Introducing GEOBIA to Landscape Imageability Assessment: A Multi-Temporal Case Study of the Nature Reserve "Kózki", Poland

Szymon Chmielewski, Andrzej Bochniak, Asya Natapov, Piotr Wężyk
2020 Remote Sensing  
Geographic object-based image analysis (GEOBIA) is a primary remote sensing tool utilized in land-cover mapping and change detection. Land-cover patches are the primary data source for landscape metrics and ecological indicator calculations; however, their application to visual landscape character (VLC) indicators was little investigated to date. To bridge the knowledge gap between GEOBIA and VLC, this paper puts forward the theoretical concept of using viewpoint as a landscape imageability
more » ... pe imageability indicator into the practice of a multi-temporal land-cover case study and explains how to interpret the indicator. The study extends the application of GEOBIA to visual landscape indicator calculations. In doing so, eight different remote sensing imageries are the object of GEOBIA, starting from a historical aerial photograph (1957) and CORONA declassified scene (1965) to contemporary (2018) UAV-delivered imagery. The multi-temporal GEOBIA-delivered land-cover patches are utilized to find the minimal isovist set of viewpoints and to calculate three imageability indicators: the number, density, and spacing of viewpoints. The calculated indicator values, viewpoint rank, and spatial arrangements allow us to describe the scale, direction, rate, and reasons for VLC changes over the analyzed 60 years of landscape evolution. We found that the case study nature reserve ("Kózki", Poland) landscape imageability transformed from visually impressive openness to imageability due to the impression of several landscape rooms enclosed by forest walls. Our results provide proof that the number, rank, and spatial arrangement of viewpoints constitute landscape imageability measured with the proposed indicators. Discussing the method's technical limitations, we believe that our findings contribute to a better understanding of land-cover change impact on visual landscape structure dynamics and further VLC indicator development.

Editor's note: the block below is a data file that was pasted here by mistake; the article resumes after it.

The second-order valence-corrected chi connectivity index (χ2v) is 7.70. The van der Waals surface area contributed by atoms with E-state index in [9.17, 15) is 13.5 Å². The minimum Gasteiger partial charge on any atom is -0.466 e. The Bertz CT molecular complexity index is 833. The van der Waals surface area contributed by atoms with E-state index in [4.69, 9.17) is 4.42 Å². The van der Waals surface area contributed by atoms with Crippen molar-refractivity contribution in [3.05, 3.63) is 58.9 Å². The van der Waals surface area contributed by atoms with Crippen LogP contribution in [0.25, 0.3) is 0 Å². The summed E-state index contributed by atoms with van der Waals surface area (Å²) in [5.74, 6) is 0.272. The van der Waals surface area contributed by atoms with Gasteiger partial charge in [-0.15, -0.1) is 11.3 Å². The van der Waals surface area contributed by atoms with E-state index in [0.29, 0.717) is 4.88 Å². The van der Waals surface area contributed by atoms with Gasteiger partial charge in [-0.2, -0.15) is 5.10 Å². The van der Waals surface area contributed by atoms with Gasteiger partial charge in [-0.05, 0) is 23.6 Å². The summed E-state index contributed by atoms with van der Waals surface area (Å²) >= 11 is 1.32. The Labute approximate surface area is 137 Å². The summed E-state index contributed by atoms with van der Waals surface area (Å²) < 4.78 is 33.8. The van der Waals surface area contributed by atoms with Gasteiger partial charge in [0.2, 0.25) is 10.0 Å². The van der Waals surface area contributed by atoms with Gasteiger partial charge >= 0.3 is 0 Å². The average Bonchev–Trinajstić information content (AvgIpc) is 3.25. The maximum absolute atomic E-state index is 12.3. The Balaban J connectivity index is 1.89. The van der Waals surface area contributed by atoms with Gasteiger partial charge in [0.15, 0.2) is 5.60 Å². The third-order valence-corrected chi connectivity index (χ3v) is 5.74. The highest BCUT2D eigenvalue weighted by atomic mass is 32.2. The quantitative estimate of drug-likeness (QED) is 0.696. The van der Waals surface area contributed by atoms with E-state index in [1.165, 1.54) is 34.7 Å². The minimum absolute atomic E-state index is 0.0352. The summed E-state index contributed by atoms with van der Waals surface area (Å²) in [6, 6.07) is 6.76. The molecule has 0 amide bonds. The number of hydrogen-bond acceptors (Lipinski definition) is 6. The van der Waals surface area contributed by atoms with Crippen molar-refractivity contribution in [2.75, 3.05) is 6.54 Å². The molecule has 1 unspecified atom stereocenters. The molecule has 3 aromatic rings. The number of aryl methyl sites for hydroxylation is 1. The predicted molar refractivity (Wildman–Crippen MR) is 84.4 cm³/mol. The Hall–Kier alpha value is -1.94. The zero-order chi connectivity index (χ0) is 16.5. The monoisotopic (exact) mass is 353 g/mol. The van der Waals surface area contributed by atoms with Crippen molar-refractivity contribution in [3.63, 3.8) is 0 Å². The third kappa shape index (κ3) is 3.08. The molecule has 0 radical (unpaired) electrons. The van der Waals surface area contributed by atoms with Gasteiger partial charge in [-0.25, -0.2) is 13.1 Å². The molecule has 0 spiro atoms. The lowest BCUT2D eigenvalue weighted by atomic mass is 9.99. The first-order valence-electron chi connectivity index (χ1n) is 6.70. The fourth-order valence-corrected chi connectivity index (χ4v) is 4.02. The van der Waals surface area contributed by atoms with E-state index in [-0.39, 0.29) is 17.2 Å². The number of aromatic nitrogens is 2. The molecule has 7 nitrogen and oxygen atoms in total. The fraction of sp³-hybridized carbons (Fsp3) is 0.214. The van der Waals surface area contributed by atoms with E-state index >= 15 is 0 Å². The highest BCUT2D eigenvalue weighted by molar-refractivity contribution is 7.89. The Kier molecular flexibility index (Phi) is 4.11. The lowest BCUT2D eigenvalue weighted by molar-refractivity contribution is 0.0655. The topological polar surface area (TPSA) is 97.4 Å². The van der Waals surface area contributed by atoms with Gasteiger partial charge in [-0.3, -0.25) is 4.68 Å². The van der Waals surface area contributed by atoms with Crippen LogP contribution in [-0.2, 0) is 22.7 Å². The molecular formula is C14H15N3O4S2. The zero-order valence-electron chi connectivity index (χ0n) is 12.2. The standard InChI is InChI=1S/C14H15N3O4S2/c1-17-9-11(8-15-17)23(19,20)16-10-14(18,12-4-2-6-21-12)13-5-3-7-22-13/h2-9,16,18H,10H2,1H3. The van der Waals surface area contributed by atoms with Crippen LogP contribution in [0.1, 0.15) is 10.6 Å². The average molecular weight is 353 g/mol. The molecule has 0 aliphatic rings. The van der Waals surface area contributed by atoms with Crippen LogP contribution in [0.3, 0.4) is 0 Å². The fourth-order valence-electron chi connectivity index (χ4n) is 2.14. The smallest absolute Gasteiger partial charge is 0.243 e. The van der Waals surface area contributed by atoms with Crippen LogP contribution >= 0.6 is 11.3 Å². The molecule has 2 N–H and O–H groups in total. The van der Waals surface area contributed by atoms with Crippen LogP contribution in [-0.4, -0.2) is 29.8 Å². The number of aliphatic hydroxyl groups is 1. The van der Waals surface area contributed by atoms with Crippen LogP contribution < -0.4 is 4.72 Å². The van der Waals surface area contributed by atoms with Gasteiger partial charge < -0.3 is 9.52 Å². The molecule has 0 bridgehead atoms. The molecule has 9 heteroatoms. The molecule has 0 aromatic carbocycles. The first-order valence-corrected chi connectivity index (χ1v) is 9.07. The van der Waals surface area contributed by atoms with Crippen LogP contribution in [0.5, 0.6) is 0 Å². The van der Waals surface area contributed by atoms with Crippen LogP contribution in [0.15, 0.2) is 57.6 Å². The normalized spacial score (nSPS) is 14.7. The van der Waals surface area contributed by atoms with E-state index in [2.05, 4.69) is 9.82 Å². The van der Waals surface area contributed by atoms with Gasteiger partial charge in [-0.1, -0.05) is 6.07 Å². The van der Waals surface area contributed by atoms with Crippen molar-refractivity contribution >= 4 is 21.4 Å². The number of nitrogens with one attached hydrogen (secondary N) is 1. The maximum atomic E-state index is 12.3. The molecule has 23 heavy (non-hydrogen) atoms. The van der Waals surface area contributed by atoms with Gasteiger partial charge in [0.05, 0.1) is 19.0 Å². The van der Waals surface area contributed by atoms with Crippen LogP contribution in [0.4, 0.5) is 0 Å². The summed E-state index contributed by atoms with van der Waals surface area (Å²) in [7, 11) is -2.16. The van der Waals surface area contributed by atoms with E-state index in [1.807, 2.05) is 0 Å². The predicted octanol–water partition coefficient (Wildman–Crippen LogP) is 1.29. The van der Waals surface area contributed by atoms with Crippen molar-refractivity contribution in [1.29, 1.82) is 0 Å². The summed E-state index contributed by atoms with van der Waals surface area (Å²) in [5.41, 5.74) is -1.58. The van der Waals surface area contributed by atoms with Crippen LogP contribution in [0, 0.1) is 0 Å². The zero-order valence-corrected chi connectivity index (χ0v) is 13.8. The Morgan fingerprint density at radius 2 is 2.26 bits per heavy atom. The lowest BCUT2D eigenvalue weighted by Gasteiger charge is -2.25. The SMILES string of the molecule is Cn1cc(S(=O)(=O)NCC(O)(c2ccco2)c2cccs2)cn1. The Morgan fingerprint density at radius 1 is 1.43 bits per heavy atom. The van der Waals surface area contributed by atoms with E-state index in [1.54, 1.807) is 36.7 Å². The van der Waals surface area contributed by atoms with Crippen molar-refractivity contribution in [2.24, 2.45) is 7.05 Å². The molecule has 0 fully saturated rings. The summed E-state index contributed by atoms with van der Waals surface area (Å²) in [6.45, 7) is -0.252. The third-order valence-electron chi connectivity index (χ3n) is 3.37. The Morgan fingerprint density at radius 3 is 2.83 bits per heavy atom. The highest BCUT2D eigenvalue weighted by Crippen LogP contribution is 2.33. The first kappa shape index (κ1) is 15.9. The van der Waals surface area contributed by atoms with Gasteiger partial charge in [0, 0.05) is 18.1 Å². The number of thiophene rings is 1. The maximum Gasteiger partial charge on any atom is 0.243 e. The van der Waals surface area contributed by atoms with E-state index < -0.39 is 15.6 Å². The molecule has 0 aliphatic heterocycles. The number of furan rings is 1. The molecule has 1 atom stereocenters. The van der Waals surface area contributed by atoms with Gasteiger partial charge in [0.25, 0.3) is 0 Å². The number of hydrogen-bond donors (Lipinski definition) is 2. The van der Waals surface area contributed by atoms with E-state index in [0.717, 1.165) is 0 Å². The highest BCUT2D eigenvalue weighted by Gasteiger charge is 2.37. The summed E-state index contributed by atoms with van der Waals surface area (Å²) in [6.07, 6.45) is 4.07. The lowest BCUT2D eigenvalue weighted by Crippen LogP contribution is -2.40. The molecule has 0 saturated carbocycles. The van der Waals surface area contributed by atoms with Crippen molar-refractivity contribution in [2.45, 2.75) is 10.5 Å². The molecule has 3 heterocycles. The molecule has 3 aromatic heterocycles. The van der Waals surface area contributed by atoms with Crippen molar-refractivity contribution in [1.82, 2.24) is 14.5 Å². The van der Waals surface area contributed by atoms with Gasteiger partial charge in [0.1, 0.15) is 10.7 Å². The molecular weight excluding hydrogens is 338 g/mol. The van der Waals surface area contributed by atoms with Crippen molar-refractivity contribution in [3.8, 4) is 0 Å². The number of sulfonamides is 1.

doi:10.3390/rs12172792 fatcat:xiqp5h2ey5eovpx6kg3qcjvv3m